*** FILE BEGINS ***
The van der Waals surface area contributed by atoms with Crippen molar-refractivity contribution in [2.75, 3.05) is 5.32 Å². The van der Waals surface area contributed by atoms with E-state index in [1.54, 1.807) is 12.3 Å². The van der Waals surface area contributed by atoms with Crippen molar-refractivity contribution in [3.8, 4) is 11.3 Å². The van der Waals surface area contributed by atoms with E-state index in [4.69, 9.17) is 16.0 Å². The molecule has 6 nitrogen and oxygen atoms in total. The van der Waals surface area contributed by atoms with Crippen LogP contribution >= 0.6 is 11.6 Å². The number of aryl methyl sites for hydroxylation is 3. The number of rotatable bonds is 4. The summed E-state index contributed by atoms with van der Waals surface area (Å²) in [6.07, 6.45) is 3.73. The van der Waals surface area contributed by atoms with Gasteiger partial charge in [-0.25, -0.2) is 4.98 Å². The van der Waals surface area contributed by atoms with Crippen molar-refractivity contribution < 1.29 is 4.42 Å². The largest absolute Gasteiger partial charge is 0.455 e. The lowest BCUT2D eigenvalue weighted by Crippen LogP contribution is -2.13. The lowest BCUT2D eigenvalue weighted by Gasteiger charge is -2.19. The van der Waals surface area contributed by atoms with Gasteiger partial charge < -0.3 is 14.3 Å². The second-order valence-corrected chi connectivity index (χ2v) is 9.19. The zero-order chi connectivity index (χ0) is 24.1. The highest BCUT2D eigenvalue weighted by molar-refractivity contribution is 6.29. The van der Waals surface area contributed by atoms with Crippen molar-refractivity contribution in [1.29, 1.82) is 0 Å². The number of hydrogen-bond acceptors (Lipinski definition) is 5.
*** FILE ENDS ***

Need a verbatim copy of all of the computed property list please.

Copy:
The van der Waals surface area contributed by atoms with Crippen molar-refractivity contribution in [2.75, 3.05) is 5.32 Å². The van der Waals surface area contributed by atoms with E-state index in [1.54, 1.807) is 12.3 Å². The van der Waals surface area contributed by atoms with Crippen molar-refractivity contribution in [3.8, 4) is 11.3 Å². The van der Waals surface area contributed by atoms with E-state index in [4.69, 9.17) is 16.0 Å². The molecule has 6 nitrogen and oxygen atoms in total. The van der Waals surface area contributed by atoms with Crippen LogP contribution >= 0.6 is 11.6 Å². The number of aryl methyl sites for hydroxylation is 3. The number of rotatable bonds is 4. The summed E-state index contributed by atoms with van der Waals surface area (Å²) in [6.07, 6.45) is 3.73. The van der Waals surface area contributed by atoms with Gasteiger partial charge in [-0.25, -0.2) is 4.98 Å². The van der Waals surface area contributed by atoms with Crippen molar-refractivity contribution < 1.29 is 4.42 Å². The largest absolute Gasteiger partial charge is 0.455 e. The lowest BCUT2D eigenvalue weighted by Crippen LogP contribution is -2.13. The lowest BCUT2D eigenvalue weighted by Gasteiger charge is -2.19. The van der Waals surface area contributed by atoms with Gasteiger partial charge < -0.3 is 14.3 Å². The second-order valence-corrected chi connectivity index (χ2v) is 9.19. The zero-order chi connectivity index (χ0) is 24.1. The highest BCUT2D eigenvalue weighted by molar-refractivity contribution is 6.29. The van der Waals surface area contributed by atoms with Crippen molar-refractivity contribution in [1.29, 1.82) is 0 Å². The number of hydrogen-bond acceptors (Lipinski definition) is 5.